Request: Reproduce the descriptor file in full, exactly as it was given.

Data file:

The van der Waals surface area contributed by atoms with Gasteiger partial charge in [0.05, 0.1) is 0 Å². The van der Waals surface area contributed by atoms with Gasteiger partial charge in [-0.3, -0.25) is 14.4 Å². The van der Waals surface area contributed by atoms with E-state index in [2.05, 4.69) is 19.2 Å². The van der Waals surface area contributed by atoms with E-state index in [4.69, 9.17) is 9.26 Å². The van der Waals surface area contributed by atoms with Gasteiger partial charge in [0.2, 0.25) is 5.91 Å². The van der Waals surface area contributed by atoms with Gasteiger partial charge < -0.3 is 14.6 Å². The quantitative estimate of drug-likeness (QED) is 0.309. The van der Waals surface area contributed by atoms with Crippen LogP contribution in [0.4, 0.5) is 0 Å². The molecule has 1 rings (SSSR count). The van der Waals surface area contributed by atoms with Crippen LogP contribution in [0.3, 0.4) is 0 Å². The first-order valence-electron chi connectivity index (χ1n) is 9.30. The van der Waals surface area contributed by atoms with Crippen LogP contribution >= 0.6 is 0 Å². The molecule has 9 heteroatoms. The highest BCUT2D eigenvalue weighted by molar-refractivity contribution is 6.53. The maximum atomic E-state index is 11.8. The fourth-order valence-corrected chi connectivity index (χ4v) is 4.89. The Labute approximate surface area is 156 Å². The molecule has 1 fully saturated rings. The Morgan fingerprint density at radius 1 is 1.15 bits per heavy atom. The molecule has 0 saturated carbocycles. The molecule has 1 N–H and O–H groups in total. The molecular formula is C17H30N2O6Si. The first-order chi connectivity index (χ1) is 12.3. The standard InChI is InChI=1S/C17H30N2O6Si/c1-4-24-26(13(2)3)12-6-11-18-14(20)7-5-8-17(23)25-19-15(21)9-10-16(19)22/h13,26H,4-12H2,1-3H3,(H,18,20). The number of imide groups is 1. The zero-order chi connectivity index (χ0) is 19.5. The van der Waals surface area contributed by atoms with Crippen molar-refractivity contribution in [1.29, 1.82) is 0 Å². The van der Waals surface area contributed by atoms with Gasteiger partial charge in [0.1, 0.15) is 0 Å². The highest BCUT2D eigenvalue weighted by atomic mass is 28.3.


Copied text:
The van der Waals surface area contributed by atoms with Gasteiger partial charge in [0.05, 0.1) is 0 Å². The van der Waals surface area contributed by atoms with Gasteiger partial charge in [-0.3, -0.25) is 14.4 Å². The van der Waals surface area contributed by atoms with E-state index in [2.05, 4.69) is 19.2 Å². The van der Waals surface area contributed by atoms with E-state index in [4.69, 9.17) is 9.26 Å². The van der Waals surface area contributed by atoms with Gasteiger partial charge in [0.2, 0.25) is 5.91 Å². The van der Waals surface area contributed by atoms with Gasteiger partial charge < -0.3 is 14.6 Å². The quantitative estimate of drug-likeness (QED) is 0.309. The van der Waals surface area contributed by atoms with Crippen LogP contribution in [0.4, 0.5) is 0 Å². The molecule has 1 rings (SSSR count). The van der Waals surface area contributed by atoms with Crippen LogP contribution in [0.3, 0.4) is 0 Å². The first-order valence-electron chi connectivity index (χ1n) is 9.30. The van der Waals surface area contributed by atoms with Crippen LogP contribution >= 0.6 is 0 Å². The molecule has 9 heteroatoms. The highest BCUT2D eigenvalue weighted by molar-refractivity contribution is 6.53. The maximum atomic E-state index is 11.8. The fourth-order valence-corrected chi connectivity index (χ4v) is 4.89. The Labute approximate surface area is 156 Å². The molecule has 1 fully saturated rings. The Morgan fingerprint density at radius 1 is 1.15 bits per heavy atom. The molecule has 0 saturated carbocycles. The molecule has 1 N–H and O–H groups in total. The molecular formula is C17H30N2O6Si. The first-order chi connectivity index (χ1) is 12.3. The standard InChI is InChI=1S/C17H30N2O6Si/c1-4-24-26(13(2)3)12-6-11-18-14(20)7-5-8-17(23)25-19-15(21)9-10-16(19)22/h13,26H,4-12H2,1-3H3,(H,18,20). The number of imide groups is 1. The zero-order chi connectivity index (χ0) is 19.5. The van der Waals surface area contributed by atoms with Crippen molar-refractivity contribution in [1.29, 1.82) is 0 Å². The van der Waals surface area contributed by atoms with Gasteiger partial charge in [0.1, 0.15) is 0 Å². The highest BCUT2D eigenvalue weighted by atomic mass is 28.3.